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Publication date: October 2011.
Bound by Aeschylus, translated by Thomas Medwin &
Percy Bysshe Shelley + Prometheus
Unbound by Percy Bysshe Shelley. Edited and with Foreword
by John Lauritsen. 211 pages. Trade paperback. $16 ISBN
978-0-943742-19-9. Pagan Press 2011.
This book contains two
major works. The first is the Aeschylus play, Prometheus
Bound, masterfully translated by Percy Bysshe Shelley and
his cousin, Thomas Medwin. The second is Shelley's own poem, Prometheus
Unbound, which is considered his masterpiece. This book
also includes an appreciation of Prometheus Unbound by John Addington
Symonds, and the poem Prometheus, by Johann Wolfgang von Goethe, newly
translated from the German.
Editor John Lauritsen demonstrates, through biographical and textual
evidence, that Shelley was the chief author of the Prometheus
translation, which is a masterpiece in its own right. Shelley worked on
it for years, engrossed by the theme of rebellion against tyranny
— dominant in the Aeschylus play and the poems by Goethe and
Comparisons between the Medwin-Shelley translation of Prometheus
Bound and Shelley's own Prometheus
Unbound show Shelley's amazing versatility at
versification; he was the master of more verse forms than any other
poet in English. Above all, they display Shelley's gift for dialogue,
which he elsewhere demonstrated in his translations from Plato and
Goethe; his play, The
Cenci; and his novels.
The unjustly forgotten Medwin-Shelley translation is still unequalled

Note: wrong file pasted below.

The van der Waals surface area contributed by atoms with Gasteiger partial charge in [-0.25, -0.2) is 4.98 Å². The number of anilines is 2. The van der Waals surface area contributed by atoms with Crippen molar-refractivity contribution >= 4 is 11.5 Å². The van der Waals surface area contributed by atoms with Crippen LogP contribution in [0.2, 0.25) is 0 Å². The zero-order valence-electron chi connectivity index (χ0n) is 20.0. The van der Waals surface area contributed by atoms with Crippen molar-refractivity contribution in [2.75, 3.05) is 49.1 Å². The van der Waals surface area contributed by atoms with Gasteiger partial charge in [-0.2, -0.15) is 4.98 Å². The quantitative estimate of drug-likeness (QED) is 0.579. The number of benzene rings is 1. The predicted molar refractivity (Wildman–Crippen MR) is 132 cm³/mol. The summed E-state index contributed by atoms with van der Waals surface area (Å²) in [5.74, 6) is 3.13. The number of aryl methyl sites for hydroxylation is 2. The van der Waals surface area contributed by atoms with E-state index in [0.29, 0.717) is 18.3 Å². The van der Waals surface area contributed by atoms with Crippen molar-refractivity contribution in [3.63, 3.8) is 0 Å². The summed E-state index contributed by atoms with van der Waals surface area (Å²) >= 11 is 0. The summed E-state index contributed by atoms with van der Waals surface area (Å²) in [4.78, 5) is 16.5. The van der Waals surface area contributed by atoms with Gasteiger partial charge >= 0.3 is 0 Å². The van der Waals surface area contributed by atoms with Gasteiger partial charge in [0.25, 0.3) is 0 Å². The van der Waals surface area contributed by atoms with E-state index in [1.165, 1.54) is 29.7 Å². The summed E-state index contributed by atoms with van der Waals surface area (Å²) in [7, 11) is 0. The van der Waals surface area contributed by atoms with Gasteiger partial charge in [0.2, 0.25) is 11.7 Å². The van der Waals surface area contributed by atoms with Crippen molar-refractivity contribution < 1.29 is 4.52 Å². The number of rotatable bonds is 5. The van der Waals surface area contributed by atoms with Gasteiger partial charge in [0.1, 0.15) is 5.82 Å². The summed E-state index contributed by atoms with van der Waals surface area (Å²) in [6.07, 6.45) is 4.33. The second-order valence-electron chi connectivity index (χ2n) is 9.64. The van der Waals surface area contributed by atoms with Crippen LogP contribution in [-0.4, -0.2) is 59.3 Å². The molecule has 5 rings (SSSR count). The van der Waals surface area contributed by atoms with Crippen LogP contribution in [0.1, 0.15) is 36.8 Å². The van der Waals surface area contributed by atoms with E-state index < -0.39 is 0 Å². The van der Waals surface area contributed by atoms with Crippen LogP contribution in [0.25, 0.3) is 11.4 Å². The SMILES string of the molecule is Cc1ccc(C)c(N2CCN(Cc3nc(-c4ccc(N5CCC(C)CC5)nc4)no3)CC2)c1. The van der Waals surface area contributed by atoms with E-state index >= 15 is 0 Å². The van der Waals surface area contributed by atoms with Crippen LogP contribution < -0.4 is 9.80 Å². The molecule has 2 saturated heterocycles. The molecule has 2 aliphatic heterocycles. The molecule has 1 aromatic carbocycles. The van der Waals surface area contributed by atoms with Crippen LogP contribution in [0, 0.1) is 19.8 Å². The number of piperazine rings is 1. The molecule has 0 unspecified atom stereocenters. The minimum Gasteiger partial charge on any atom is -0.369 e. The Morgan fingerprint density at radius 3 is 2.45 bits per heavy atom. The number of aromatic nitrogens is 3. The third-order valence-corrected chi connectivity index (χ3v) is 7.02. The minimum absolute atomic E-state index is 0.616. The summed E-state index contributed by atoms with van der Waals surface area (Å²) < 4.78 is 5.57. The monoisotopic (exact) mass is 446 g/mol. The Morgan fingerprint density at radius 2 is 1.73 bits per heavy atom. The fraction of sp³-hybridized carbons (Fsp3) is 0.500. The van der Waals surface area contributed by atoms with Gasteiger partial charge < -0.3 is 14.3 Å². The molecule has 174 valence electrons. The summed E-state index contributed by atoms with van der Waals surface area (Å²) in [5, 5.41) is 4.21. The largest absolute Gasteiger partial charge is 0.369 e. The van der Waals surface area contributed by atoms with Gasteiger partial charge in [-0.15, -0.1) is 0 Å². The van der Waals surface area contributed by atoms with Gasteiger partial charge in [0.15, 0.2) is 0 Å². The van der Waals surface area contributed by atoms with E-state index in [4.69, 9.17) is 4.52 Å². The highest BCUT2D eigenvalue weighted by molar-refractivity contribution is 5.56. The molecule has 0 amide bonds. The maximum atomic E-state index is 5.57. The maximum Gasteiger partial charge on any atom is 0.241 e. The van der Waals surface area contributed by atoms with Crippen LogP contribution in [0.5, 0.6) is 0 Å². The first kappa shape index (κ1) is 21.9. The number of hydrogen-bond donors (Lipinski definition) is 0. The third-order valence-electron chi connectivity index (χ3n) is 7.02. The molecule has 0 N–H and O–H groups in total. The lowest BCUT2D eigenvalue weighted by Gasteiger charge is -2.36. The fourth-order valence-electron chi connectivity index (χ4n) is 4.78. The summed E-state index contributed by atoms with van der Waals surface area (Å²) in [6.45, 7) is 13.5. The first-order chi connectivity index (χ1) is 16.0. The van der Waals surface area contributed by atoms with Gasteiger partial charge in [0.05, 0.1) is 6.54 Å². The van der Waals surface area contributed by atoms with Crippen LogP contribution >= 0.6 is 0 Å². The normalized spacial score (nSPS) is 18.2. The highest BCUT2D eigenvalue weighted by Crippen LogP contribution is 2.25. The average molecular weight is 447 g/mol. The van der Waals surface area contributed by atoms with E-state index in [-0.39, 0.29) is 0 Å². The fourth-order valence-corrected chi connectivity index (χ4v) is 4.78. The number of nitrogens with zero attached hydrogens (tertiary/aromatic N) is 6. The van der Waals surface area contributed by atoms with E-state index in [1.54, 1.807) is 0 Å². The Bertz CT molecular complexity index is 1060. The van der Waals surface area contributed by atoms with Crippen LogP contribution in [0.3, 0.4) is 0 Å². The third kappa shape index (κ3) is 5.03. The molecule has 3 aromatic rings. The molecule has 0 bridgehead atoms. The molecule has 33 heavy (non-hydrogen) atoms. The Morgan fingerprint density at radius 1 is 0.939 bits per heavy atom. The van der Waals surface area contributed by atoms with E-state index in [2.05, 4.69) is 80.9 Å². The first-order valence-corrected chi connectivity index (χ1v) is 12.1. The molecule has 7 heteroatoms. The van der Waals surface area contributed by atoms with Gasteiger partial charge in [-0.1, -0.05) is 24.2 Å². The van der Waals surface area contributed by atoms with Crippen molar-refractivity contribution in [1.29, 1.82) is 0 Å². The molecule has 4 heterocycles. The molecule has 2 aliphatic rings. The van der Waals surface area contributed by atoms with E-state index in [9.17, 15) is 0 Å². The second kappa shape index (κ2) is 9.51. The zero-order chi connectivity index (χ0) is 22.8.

for dramatic power and poetry. It is one of the few translations that
could effectively be put on the stage.
NEW BOOK. Publication
date: August 2011.
Medwin-Shelley Translation. Aeschylus, translated by Percy Bysshe
Shelley & Thomas Medwin. Edited and with Foreword by John
Lauritsen. 192 pages. Trade paperback. $14 ISBN
978-0-943742-16-8. Pagan Press 2011.
The Aeschylus plays that make up the Oresteia trilogy —
Agamemnon, Choëphori (Libation Bearers), and Eumenides (the
Kindly Ones) — are among the supreme masterpieces of world
literature. This book is the first publication for over 170 years of a
forgotten masterpiece of translation, done by Percy Bysshe Shelley, one
of our greatest poets, and his friend and cousin, Thomas Medwin.
When published separately in the 1830s, under Medwin's byline, the
translations were critically acclaimed as “by far the
best” into English, having “fire, spirit, and
general correctness.” But they were not reprinted, and are
now known to few, if any, students of English literature.
Editor John Lauritsen demonstrates, through both biographical and
textual evidence, that Shelley must be acknowledged as a full
collaborator in the Oresteia translation. Shelley was an
extraordinarily gifted translator, rivaled only, if at all, by Pope and
Dryden. He was not concerned with slavishly literal, word-for-word
translation, but with re-creating the full and entire sense —
the energy, wit, irony and pathos — of the original. Shelley